All cars and light trucks built and sold in the United States after January 1, 1996 were required to be OBD II equipped. In general, this means all 1996 model year cars and light trucks are compliant, even if built in late 1995.
Two factors will show if your vehicle is definitely OBD II auto diagnostic tool equipped:
1) There will be an OBD II connector as shown below
2) There will be a note on a sticker or nameplate under the hood: "OBD II compliant".
Pin 2 - J1850 Bus+
Pin 4 - Chassis Ground
Pin 5 - Signal Ground
Pin 6 - CAN High (J-2284)
Pin 7 - ISO 9141-2 K Line
Pin 10 - J1850 Bus
Pin 14 - CAN Low (J-2284)
Pin 15 - ISO 9141-2 L Line
Pin 16 - Battery Power
Where is the connector located?
The connector must be located within three feet of the driver and must not require any tools to be revealed. Look under the dash and behind ashtrays.
The Five Flavors of OBD II
While the parameters, or readings, required by OBD II regulations are uniform, the auto manufacturers had some latitude in the communications protocol they used to transmit those readings to scanners. Naturally, each felt they had the one true way, so we have five different OBD II communications protocols in use.
The big Obd2 code scanner consoles costing thousands of dollars include the decoding software and firmware for all five protocols in their units, making them universal. Less expensive units, for home or small shop use, are usually customized for a specific communications protocol. Be sure the scanner you are using suits the protocol of your car.
What Communications Protocol does my vehicle use?
As a rule of thumb, GM cars and light trucks use SAE J1850 VPW (Variable Pulse Width Modulation). Chrysler products and all European and most Asian imports use ISO 9141 or KWP2000 circuitry. Fords use SAE J1850 PWM (Pulse Width Modulation) communication patterns. All 2008 and newer model year vehicles use CAN.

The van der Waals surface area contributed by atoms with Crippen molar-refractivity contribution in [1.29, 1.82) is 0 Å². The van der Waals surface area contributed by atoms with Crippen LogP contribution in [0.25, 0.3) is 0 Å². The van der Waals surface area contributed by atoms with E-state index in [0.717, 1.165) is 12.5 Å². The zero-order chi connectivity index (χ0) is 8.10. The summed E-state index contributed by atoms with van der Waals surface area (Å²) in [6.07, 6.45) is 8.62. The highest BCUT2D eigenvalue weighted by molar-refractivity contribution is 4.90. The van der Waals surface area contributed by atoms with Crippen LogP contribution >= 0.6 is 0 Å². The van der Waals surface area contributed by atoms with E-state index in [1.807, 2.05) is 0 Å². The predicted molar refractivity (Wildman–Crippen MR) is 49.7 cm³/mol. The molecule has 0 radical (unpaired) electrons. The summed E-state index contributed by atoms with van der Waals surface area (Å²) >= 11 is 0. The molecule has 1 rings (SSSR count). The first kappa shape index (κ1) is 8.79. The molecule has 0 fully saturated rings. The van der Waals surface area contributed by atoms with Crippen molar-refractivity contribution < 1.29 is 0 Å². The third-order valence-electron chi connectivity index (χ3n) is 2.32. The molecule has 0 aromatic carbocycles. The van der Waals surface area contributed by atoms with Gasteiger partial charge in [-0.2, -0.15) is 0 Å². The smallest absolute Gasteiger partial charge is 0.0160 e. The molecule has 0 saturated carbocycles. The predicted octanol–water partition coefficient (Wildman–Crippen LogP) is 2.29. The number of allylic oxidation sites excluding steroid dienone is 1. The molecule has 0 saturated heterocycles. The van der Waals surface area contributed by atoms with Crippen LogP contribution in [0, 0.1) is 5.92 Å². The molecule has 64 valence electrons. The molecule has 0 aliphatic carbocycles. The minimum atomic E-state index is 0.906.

There are some variations among captive imports such as the Cadillac Catera, a German Opel derivative, which uses the European ISO 9141 protocol. If you have first hand knowledge of other such variations, please send them in and, together, we can build a more complete listing.
On 1996 and later vehicles, you can tell which protocol is used by examining the obd cable adapter:
J1850 VPW --The connector should have metallic contacts in pins 2, 4, 5, and 16,but not 10.
ISO 9141-2/KWP2000 --The connector should have metallic contacts in pins 4, 5, 7, 15, and 16.
J1850 PWM --The connector should have metallic contacts in pins 2, 4, 5, 10, and16.
CAN --The connector should have metallic contacts in pins 4, 5, 6, 14 and 16.
If your vehicle has this style connector, but doesn't have these pins populated, you probably have a pre-OBDII vehicle. To add some confusion, even having the connector with the contacts shown above is not a guarantee of OBD II compliance. This style connector has been seen on some pre-1996 vehicles which were not OBD II compliant.